Utah women earn an average of 70 cents on the dollar compared to men — the biggest wage gap among the states. So the Salt Lake Chamber and the Women’s Leadership Institute released a battle plan Friday aiming to narrow it.
“The wage gap is real, and it hurts us. The good news is we can solve it,” said Pat Jones, CEO of the Women’s Leadership Institute and a former state senator. “We have a significant opportunity before us to be leaders in closing this gap.”
She noted that studies have suggested multiple reasons for the wage gap: Utah women have more children than average, causing absences that hurt their tenure and experience; they tend to choose lower-paying careers; they have lower graduation rates; and they suffer widespread gender discrimination in pay.
The groups released a best-practices guide — and some challenges — for Utah businesses as they evaluate their own wage gaps and hopefully seek to improve them with better education, recruitment, retention and advancement of women.
“I do not believe there is any business owner or business leader in our state that wakes up in the morning and asks themselves, ‘What can I do today to make sure that the women in my organization are paid less than the men,'" said Salt Lake Lake Chamber President and CEO Derek Miller. “Yet we know that still happens.”
He said that comes “either because of unconscious workplace biases or unintentional business processes.”
He commented to his wife, he said, that he was surprised that studies show men are more likely to negotiate their entry pay than women, and his wife said, “Wait, you can negotiate your pay offer?”
In another example, Miller said he talked to one international business operating in Utah that regularly tries to equalize pay between genders. But when it surveys pay a year after taking action, it usually finds the gap has reappeared — requiring re-equalizing — and the cycle repeats.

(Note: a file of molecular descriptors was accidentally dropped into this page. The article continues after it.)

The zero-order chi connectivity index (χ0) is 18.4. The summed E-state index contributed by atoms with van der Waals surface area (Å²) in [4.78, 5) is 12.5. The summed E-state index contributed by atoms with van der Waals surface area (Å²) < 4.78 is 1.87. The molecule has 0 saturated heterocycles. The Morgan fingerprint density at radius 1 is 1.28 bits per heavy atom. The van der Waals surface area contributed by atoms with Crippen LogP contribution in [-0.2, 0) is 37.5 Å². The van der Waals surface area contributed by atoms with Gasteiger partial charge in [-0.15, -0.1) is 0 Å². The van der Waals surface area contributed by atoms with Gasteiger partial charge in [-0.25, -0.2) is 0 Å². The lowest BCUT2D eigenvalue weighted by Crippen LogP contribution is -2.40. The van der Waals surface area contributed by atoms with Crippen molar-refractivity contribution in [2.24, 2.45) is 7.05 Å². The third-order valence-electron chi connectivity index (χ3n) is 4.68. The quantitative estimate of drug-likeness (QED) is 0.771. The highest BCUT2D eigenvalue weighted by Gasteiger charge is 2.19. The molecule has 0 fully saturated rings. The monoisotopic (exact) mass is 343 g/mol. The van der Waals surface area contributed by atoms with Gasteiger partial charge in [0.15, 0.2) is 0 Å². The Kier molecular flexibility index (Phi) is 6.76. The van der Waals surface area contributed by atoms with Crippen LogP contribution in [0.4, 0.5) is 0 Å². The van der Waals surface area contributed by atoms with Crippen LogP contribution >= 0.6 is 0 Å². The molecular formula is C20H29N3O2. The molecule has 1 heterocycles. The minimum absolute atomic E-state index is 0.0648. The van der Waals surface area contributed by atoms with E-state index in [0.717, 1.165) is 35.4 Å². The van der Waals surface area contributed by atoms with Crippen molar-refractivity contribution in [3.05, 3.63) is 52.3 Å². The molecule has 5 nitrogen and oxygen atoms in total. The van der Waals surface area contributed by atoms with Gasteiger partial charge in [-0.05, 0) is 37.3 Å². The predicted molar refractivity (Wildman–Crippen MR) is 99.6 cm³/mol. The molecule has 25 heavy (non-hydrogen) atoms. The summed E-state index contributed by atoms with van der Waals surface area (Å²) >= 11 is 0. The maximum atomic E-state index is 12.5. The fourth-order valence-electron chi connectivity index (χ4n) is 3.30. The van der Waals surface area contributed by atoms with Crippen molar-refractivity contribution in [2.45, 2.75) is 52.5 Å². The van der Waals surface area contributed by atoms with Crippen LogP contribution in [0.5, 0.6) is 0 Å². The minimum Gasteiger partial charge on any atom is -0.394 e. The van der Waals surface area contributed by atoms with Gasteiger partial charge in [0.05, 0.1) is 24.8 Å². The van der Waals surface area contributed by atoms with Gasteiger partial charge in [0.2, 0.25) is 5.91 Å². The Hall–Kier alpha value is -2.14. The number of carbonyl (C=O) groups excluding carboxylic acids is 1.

Also, he said even businesses owned by women in Utah tend to have the same wage gap seen in other firms.
So one of the suggestions in the new best-practices guide for businesses is simply to evaluate their gaps. It also urges them to publish the salary information for the various roles and levels within a firm. “This kind of transparency will engender trust and loyalty,” it says.
Among the other suggestions:
• Avoid asking for previous wage information during the hiring process. “Women have a strict disadvantage” when that occurs because of existing wage gaps, Jones said. Asking for such information tends to perpetuate disparities.
• Put a paid-leave policy in place for all new parents. It would lessen the difference in work missed between moms and dads, and change the perception about which parent should take off a significant amount of time when a couple have a baby.
• Allow employees access to customizable, flexible schedules. It allows parents time to work around child care schedules, maintain full-time jobs and stay on track for potential advancement.
• Provide “unconscious bias” training for all staffers, especially just before they are involved in hiring anyone.
The guide also invited firms to take what it calls the “ElevateHer Challenge.”
That includes increasing the percentage of women in senior leadership, boosting the retention rate of women at all levels, raising the number of women on boards of directors, monitoring pay by gender and closing gaps, developing a mentoring program for women and encouraging them to run for public office.
Jones said 250 organizations in Utah have agreed to take that challenge so far.
Miller said closing the wage gap will help Utah in many ways.
“Utah’s No. 1 challenge to our economy right now is finding skilled workers,” Miller said. “Closing the gender pay gap is an important way to overcome this challenge.”
Besides being important economically, he said, closing the wage gap “is also a moral imperative for our state.”
Miller noted that Utah often brags about being No. 1 with its economy or growth, but “where there are areas of weakness and areas for improvement we need to be wise enough to recognize those areas and, more importantly, wise enough to correct them.”